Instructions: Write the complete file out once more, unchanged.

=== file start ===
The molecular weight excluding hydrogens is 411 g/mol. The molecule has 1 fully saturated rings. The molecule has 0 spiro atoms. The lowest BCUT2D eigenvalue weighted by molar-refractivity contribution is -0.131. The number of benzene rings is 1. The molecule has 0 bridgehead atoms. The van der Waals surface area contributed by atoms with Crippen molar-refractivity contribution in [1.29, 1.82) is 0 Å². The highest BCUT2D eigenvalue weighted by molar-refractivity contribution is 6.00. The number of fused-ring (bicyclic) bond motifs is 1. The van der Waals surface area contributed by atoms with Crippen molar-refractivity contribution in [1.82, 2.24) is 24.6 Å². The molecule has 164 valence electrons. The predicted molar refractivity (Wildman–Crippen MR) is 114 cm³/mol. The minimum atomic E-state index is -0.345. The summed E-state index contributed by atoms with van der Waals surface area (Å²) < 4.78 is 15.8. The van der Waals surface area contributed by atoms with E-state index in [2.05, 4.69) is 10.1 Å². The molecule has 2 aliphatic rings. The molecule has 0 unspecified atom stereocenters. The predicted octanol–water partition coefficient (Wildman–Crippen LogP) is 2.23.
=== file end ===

The molecular weight excluding hydrogens is 411 g/mol. The molecule has 1 fully saturated rings. The molecule has 0 spiro atoms. The lowest BCUT2D eigenvalue weighted by molar-refractivity contribution is -0.131. The number of benzene rings is 1. The molecule has 0 bridgehead atoms. The van der Waals surface area contributed by atoms with Crippen molar-refractivity contribution in [1.29, 1.82) is 0 Å². The highest BCUT2D eigenvalue weighted by molar-refractivity contribution is 6.00. The number of fused-ring (bicyclic) bond motifs is 1. The van der Waals surface area contributed by atoms with Crippen molar-refractivity contribution in [1.82, 2.24) is 24.6 Å². The molecule has 164 valence electrons. The predicted molar refractivity (Wildman–Crippen MR) is 114 cm³/mol. The minimum atomic E-state index is -0.345. The summed E-state index contributed by atoms with van der Waals surface area (Å²) < 4.78 is 15.8. The van der Waals surface area contributed by atoms with E-state index in [2.05, 4.69) is 10.1 Å². The molecule has 2 aliphatic rings. The molecule has 0 unspecified atom stereocenters. The predicted octanol–water partition coefficient (Wildman–Crippen LogP) is 2.23.